The coil assembly is the most important part of any vape tank – not just because it’s the component that generates vapor, but also because it regulates the flow of air and e-liquid in the tank. The Chinese factories that make vape coils are exceptionally good at what they do. The pump out thousands and thousands of coils every day, and those coils usually come out perfectly consistent in quality. Occasionally, though, you may encounter a coil with a manufacturing defect. Defective vape coils are rare, but they do happen. If you’ve tried the other tips in this article unsuccessfully, your problem could be as simple as a faulty coil; try replacing it with a new one.
When you install your coils, you should take care – just as you do with the tank’s other components – to avoid cross-threading or over-tightening them. A coil with crossed threads or warped seals will almost certainly cause a leak.
Most full-sized vape tanks are designed to work with fairly thick e-liquids because thicker e-liquids produce thicker vapor clouds. An e-liquid’s thickness varies depending on the amount of vegetable glycerin (VG) and propylene glycol (PG) it contains. That’s why most e-liquid bottles have their VG/PG ratios printed on their labels. Vape juice makers provide that information so you can have the vaping experience that you want and so you can buy e-liquid that’ll work well with your tank.
Here’s the good news: Most people never need to think about VG/PG ratios at all when buying vape juice. Most of the vape tanks on the market have virtually the same requirements for e-liquid thickness, which is to say that almost all tanks work well with a VG/PG ratio of about 50/50. That’s the most common VG/PG ratio that you’ll find when buying e-liquid, so most of the e-liquid that you buy will work fine with the tank that you own.
There is, however, one exception that can lead to a leaky vape tank. If your first vaping device was a small, refillable vape pen, it’s likely that the maker of that device sold very thin e-liquids containing little or no VG. Maybe you even found a favorite e-liquid flavor that you wanted to continue using after you upgraded to a larger and more powerful vaping device.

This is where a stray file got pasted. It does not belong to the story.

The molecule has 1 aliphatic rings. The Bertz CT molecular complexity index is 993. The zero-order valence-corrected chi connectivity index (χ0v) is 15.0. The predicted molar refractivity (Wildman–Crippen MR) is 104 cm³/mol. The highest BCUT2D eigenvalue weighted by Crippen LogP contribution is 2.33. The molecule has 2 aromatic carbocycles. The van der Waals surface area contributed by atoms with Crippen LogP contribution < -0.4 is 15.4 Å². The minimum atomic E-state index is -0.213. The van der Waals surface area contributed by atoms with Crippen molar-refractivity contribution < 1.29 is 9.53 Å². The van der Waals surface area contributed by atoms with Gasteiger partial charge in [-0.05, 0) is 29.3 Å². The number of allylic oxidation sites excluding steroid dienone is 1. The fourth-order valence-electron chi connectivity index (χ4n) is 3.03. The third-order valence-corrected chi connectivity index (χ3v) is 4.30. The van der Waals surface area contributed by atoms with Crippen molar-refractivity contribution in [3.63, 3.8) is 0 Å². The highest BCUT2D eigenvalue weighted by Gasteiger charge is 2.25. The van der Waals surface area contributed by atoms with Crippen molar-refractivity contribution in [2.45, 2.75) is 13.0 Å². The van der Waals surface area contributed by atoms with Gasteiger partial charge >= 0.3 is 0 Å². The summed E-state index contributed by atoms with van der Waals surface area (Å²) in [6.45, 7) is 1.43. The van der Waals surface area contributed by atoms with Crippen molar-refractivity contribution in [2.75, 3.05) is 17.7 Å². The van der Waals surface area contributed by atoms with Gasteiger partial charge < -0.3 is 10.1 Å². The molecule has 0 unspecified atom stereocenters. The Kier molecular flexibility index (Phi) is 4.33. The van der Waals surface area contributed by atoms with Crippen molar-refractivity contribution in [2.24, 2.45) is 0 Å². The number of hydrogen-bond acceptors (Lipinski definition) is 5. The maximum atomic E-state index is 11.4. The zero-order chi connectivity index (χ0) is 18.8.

The problem, though, is that modern vape tanks aren’t designed to accommodate thin e-liquids. If you’re using a modern tank, the coil assembly has large wick holes to provide a good experience with thick e-liquids. Thin e-liquids, on the other hand, will soak right through those large wick holes and leak out the bottom of the tank. If you own a large vape tank, you need to use an e-liquid with some VG.
The final thing to look out for when troubleshooting a leaking vape tank is a change in the surrounding environment. In particular, a rapid increase in elevation is likely to make your tank leak. That’s because the air in the tank expands. The air pushes on the e-liquid, forcing it through the tank’s coil assembly and out the bottom airflow vents. So, if you’re about to drive through the mountains, prepare yourself; you’re probably going to have to deal with a leaking vape tank.
What can you do to prevent your vape tank from leaking if you’re going to be driving at altitude? One way is by emptying your tank before you drive and filling it when you reach the highest elevation of your trip. Your tank won’t leak on the way down; it’ll only leak on the way up.
Alternatively, you can travel with a half-empty tank. That leaves a bit of room in the tank for the expanding air, which can help to minimize leaking. If you use your vaping device periodically while ascending, it’ll help to maintain equilibrium in the tank and keep the e-liquid where it belongs. Your best bet, though, is to fill the tank when you’ve reached the top of your ascent.